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French phrase of the Day: Laisse tomber

The Local
The Local - [email protected] • 22 Feb, 2021 Updated Mon 22 Feb 2021 15:22 CEST
French phrase of the Day: Laisse tomber

This phrase quite often goes with a shrug or a sweep of the hand and seems particularly French.


Why do I need to know laisse tomber? 
It's a useful and straightforward expression that's easy to understand and that makes you feel you've got the hang of French conversation once you know how to use it.
So, what does it mean?
Laisse tomber translates literally as 'leave fall' but it really means 'leave it', 'forget it' or 'let it go' or to drop something as in give it up.
It can also mean to let someone down, or to fail someone. 
It's somewhat slangy, but certainly not offensive and very widely used, making its way into films and song titles.
Although if you're a fan of Frozen (La Reine des neiges in France) don't be tempted to translate the famous Let It Go song as laisse tomber, the French version of the karaoke classic is in fact Libérée, Déliverée).


Some examples:
Je suis sûr d'avoir vu le voisin violer le couvre-feu hier. -  Oh laissez tomber! Nous avons de plus gros problèmes en ce moment - I'm sure I saw the neighbour break curfew yesterday. - Oh, let it go! We've got bigger problems right now.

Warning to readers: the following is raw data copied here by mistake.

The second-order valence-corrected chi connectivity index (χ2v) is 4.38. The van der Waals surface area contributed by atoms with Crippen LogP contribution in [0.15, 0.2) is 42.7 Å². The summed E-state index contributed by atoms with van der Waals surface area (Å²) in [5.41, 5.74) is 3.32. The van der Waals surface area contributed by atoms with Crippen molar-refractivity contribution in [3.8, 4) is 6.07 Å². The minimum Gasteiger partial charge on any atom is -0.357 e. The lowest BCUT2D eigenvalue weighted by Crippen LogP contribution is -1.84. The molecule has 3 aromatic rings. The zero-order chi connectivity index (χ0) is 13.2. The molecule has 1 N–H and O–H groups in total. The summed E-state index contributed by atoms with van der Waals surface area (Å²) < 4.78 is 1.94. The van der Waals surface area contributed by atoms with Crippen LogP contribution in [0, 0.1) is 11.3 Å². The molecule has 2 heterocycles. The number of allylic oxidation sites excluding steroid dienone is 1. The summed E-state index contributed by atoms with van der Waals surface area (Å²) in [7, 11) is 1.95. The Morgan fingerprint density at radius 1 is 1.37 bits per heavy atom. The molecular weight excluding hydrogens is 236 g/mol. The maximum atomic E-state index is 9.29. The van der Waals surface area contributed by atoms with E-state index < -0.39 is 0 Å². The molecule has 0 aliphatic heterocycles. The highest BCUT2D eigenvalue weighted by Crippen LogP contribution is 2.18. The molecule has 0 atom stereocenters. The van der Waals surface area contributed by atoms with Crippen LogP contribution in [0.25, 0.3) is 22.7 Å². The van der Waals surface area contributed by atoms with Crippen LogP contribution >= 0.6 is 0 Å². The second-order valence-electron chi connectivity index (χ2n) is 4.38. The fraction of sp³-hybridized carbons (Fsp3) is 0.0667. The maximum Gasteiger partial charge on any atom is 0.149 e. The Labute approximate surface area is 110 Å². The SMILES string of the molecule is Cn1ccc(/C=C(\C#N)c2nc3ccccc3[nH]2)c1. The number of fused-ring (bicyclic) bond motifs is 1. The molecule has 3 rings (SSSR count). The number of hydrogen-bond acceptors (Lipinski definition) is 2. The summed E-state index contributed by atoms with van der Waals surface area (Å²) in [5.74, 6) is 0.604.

Le travail ne m'intéressait plus, alors j'ai laissé tomber - The job didn't interest me any more, and so I dropped it. 
Tu n'as plus le temps d'aller à tes cours de dance le soir? Alors, laissez tomber! - You don't have time to go to your dance lessons in the evening anymore? So drop them!
Mes amis m'ont laissé tomber hier soir, ils ne sont pas venus au cinéma - My friends let me down last night, they didn't make it to the cinema.
For pronunciation, check out the song below, one of many in the French musical canon to include the phrase.


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